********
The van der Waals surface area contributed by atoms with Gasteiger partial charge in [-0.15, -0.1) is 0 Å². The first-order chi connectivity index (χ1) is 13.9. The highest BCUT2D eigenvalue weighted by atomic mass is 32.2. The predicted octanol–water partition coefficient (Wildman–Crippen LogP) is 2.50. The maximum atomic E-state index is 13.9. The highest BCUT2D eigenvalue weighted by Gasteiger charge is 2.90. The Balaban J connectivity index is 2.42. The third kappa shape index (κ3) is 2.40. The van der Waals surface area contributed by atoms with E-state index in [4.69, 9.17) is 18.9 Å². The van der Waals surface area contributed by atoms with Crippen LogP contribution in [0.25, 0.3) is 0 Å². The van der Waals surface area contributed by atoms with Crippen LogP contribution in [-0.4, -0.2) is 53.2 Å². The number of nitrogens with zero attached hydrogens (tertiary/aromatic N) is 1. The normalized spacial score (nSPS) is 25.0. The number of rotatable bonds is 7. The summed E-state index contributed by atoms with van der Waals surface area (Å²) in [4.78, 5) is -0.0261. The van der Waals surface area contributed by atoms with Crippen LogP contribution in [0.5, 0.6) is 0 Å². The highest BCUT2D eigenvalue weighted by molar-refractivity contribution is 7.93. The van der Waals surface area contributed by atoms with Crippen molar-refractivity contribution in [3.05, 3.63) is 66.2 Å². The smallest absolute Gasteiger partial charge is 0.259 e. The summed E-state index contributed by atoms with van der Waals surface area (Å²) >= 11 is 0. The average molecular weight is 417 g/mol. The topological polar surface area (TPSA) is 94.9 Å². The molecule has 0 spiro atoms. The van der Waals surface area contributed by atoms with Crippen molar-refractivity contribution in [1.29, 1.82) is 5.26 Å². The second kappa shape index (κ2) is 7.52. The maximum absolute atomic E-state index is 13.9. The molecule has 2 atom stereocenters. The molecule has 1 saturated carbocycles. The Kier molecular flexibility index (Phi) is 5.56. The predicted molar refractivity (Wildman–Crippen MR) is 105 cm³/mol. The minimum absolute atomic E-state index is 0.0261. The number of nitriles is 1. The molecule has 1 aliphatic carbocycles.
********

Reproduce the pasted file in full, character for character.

The van der Waals surface area contributed by atoms with Gasteiger partial charge in [-0.15, -0.1) is 0 Å². The first-order chi connectivity index (χ1) is 13.9. The highest BCUT2D eigenvalue weighted by atomic mass is 32.2. The predicted octanol–water partition coefficient (Wildman–Crippen LogP) is 2.50. The maximum atomic E-state index is 13.9. The highest BCUT2D eigenvalue weighted by Gasteiger charge is 2.90. The Balaban J connectivity index is 2.42. The third kappa shape index (κ3) is 2.40. The van der Waals surface area contributed by atoms with E-state index in [4.69, 9.17) is 18.9 Å². The van der Waals surface area contributed by atoms with Crippen LogP contribution in [0.25, 0.3) is 0 Å². The van der Waals surface area contributed by atoms with Crippen LogP contribution in [-0.4, -0.2) is 53.2 Å². The number of nitrogens with zero attached hydrogens (tertiary/aromatic N) is 1. The normalized spacial score (nSPS) is 25.0. The number of rotatable bonds is 7. The summed E-state index contributed by atoms with van der Waals surface area (Å²) in [4.78, 5) is -0.0261. The van der Waals surface area contributed by atoms with Crippen LogP contribution in [0.5, 0.6) is 0 Å². The highest BCUT2D eigenvalue weighted by molar-refractivity contribution is 7.93. The van der Waals surface area contributed by atoms with Crippen molar-refractivity contribution in [3.05, 3.63) is 66.2 Å². The smallest absolute Gasteiger partial charge is 0.259 e. The summed E-state index contributed by atoms with van der Waals surface area (Å²) >= 11 is 0. The average molecular weight is 417 g/mol. The topological polar surface area (TPSA) is 94.9 Å². The molecule has 0 spiro atoms. The van der Waals surface area contributed by atoms with Crippen molar-refractivity contribution in [1.29, 1.82) is 5.26 Å². The second kappa shape index (κ2) is 7.52. The maximum absolute atomic E-state index is 13.9. The molecule has 2 atom stereocenters. The molecule has 1 saturated carbocycles. The Kier molecular flexibility index (Phi) is 5.56. The predicted molar refractivity (Wildman–Crippen MR) is 105 cm³/mol. The minimum absolute atomic E-state index is 0.0261. The number of nitriles is 1. The molecule has 1 aliphatic carbocycles.